By Louise Norris
March 31, 2014
Open enrollment in Utah ends on March 31. But HHS is allowing an extension for applicants who begin the process by that date, but are unable to complete their enrollment by the end of the day on March 31. The extension is expected to be valid until mid-April, and applicants will have to attest to the fact that they tried to enroll by March 31 but were unable to finish because of technical problems or other extenuating circumstances.
By March 1, the number of people who had finalized their plan selections in the Utah exchange had grown to 39,902 – the second month in a row with an increase of nearly 11,000 people. An additional 36,353 people had enrolled in Medicaid through the Utah exchange by the first of March.
Utah has been politically divided on the ACA, with some lawmakers championing HCR10, a non-binding resolution detailing the “devastating impacts of the ACA” that was signed by Governer Herbert in April 2013. But on January 23, Gov. Herbert announced that Utah would expand Medicaid, saying that “doing nothing is not an option” and noting that there are 60,000 people in Utah who would be left in a coverage gap if the state did not expand Medicaid.
As of early March, the state has not yet expanded Medicaid, but is one of four states that are currently considering the possibility. Gov. Herbert is pushing a privatized version of Medicaid expansion that would provide subsidized private plans to people with incomes up to 138% of poverty level (those between 100% and 138% would pay a small portion of the premiums). The state is still negotiating the details with HHS.
Along with Massachusetts, Utah has a health insurance exchange that predates the Affordable Care Act. However, unlike the exchanges called for by the Affordable Care Act, Utah’s exchange is not open to individual consumers to purchase health insurance. That fact has led to a series of discussions and negotiations between the state and the U.S. Department of Health and Humans Services (HHS) — and ultimately, a unique approach that is attracting interest from other states.
The Utah Health Exchange for small businesses was established in 2009 and rebranded as Avenue H in October 2012. Avenue H offers a “fixed contribution” approach for small employers. An employer contributes a fixed amount toward each employee’s health insurance. An employee then uses the exchange website to pick an insurer and policy to fit his or her individual or family needs. According to an article in The Salt Lake Tribune, about 350 businesses provided health insurance to about 7,800 people through Avenue H.
Gov. Herbert asked President Obama to direct the U.S. Department of Health and Human Services (HHS) to approve Utah’s exchange and to consider it a “minimum standard” for an ACA-compliant state-based exchange. In January 2013, HHS granted conditional approval for Utah’s exchange while maintaining that it must be expanded to serve individual consumers. Herbert continued to lobby for HHS to accept the Avenue H “as is” and proposed in February that the state continue running its small business exchange and that the federal government operate the individual exchange. In May, HHS and Utah reached an agreement for this dual-model approach, and Utah moved forward with two separate exchanges – small business run by the state and individual run by HHS – when open enrollment began for individual policies in October. New Mexico has also adopted a hybrid approach, but the specifics are different.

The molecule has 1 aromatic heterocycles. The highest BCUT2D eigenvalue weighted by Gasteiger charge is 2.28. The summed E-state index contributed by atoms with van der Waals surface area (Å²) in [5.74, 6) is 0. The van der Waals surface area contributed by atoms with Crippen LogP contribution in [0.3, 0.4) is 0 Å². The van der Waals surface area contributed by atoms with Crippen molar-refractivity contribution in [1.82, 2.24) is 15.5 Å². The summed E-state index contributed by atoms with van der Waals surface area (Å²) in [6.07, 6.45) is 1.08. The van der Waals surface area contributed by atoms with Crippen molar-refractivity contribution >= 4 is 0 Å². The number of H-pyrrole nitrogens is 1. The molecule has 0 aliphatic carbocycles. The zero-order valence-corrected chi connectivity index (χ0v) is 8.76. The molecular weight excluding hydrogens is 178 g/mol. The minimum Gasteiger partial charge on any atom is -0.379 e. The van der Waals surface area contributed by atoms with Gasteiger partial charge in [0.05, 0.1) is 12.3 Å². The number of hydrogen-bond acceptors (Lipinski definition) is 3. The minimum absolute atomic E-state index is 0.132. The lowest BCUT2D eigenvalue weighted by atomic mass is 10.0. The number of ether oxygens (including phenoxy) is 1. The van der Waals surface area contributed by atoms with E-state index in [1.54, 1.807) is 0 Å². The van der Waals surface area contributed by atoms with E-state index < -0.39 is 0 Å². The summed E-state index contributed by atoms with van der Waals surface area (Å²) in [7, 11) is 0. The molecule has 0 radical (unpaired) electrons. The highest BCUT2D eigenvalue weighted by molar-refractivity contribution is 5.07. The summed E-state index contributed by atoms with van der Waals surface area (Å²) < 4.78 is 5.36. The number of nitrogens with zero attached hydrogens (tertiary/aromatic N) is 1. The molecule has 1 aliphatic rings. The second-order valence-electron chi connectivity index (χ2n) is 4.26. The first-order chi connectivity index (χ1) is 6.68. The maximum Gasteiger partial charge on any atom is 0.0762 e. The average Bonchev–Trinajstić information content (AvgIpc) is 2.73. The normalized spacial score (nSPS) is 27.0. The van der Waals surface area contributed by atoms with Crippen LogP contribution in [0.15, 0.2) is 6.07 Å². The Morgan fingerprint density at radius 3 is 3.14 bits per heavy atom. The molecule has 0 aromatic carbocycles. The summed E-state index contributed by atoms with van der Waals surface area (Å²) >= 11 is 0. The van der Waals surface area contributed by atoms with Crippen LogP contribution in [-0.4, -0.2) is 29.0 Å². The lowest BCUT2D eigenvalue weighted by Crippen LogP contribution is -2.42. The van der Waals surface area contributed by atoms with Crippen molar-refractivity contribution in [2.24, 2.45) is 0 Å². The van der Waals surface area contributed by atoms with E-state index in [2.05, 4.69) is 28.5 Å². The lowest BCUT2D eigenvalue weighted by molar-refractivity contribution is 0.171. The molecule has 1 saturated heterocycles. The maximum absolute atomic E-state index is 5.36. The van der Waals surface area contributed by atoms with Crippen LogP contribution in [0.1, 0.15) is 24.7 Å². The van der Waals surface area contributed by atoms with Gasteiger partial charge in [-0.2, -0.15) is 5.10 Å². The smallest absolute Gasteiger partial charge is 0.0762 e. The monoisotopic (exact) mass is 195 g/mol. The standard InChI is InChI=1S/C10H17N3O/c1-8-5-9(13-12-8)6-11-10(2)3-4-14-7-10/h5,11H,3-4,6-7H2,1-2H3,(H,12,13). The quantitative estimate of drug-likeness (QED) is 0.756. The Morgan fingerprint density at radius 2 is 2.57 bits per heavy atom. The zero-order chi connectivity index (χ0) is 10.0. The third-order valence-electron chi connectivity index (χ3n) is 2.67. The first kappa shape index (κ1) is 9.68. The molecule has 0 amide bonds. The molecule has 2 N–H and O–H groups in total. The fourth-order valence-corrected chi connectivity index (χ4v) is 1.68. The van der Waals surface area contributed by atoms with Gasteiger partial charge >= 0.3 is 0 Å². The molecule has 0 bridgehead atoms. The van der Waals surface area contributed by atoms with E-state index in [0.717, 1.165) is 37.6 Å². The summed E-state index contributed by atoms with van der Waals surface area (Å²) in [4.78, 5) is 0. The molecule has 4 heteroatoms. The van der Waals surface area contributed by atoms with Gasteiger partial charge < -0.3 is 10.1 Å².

Six health insurance carriers are offering a total of 99 policies through Utah’s federally-run individual exchange: Altius Health Plans, Arches Mutual Insurance, BridgeSpan Health, Humana Medical Plan of Utah, Molina and SelectHealth. Rates in Utah are lower than the national average. Across all age groups, the average lowest cost bronze plan in Utah is $201/month before subsidies, compared with a national average of $249. A report released in February 2014 found that Davis and Salt Lake are among the least expensive regions to purchase health insurance in the US; the two county region ranked 7th on a list of the ten least expensive health insurance areas.
Three companies — Arches Mutual Insurance, SelectHealth and UnitedHealthcare of Utah — are selling small group policies through Avenue H in 2014.
According to Kaiser’s State Health Facts, about 14 percent of Utah’s population is uninsured.
Use the federal marketplace to enroll in individual or family coverage beginning Oct. 1, 2013
Utah’s exchange for small businesses (Small Business Health Options Program, or SHOP)
Health Insurance Division Consumer Service
Assists consumers who have purchased insurance on the individual market or who have insurance through an employer who only does business in Utah.
State Exchange Profile: Utah
The Henry J. Kaiser Family Foundation overview of Utah’s progress toward creating a state health insurance exchange.
Let your Utah governor and legislators know how you feel about the state’s proposed health insurance exchange.Utah Governor Gary R. Herbert